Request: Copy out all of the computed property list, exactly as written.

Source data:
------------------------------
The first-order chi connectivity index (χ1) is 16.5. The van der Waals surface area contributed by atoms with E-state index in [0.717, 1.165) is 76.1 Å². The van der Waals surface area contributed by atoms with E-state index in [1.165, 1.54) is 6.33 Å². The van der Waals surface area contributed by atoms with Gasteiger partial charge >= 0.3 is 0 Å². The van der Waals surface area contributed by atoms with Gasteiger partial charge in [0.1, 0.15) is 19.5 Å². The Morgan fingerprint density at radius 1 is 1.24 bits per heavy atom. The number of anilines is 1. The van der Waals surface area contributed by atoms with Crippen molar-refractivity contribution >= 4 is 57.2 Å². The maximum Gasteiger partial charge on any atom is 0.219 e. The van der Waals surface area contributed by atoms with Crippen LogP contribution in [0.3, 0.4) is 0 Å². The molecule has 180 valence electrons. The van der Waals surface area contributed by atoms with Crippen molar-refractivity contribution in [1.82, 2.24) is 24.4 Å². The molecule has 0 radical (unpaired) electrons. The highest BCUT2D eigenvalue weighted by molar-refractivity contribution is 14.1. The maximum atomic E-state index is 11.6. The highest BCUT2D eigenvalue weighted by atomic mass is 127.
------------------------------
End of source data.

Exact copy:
The first-order chi connectivity index (χ1) is 16.5. The van der Waals surface area contributed by atoms with E-state index in [0.717, 1.165) is 76.1 Å². The van der Waals surface area contributed by atoms with E-state index in [1.165, 1.54) is 6.33 Å². The van der Waals surface area contributed by atoms with Gasteiger partial charge >= 0.3 is 0 Å². The van der Waals surface area contributed by atoms with Gasteiger partial charge in [0.1, 0.15) is 19.5 Å². The Morgan fingerprint density at radius 1 is 1.24 bits per heavy atom. The number of anilines is 1. The van der Waals surface area contributed by atoms with Crippen molar-refractivity contribution >= 4 is 57.2 Å². The maximum Gasteiger partial charge on any atom is 0.219 e. The van der Waals surface area contributed by atoms with Crippen LogP contribution in [0.3, 0.4) is 0 Å². The molecule has 180 valence electrons. The van der Waals surface area contributed by atoms with Crippen molar-refractivity contribution in [1.82, 2.24) is 24.4 Å². The molecule has 0 radical (unpaired) electrons. The highest BCUT2D eigenvalue weighted by molar-refractivity contribution is 14.1. The maximum atomic E-state index is 11.6. The highest BCUT2D eigenvalue weighted by atomic mass is 127.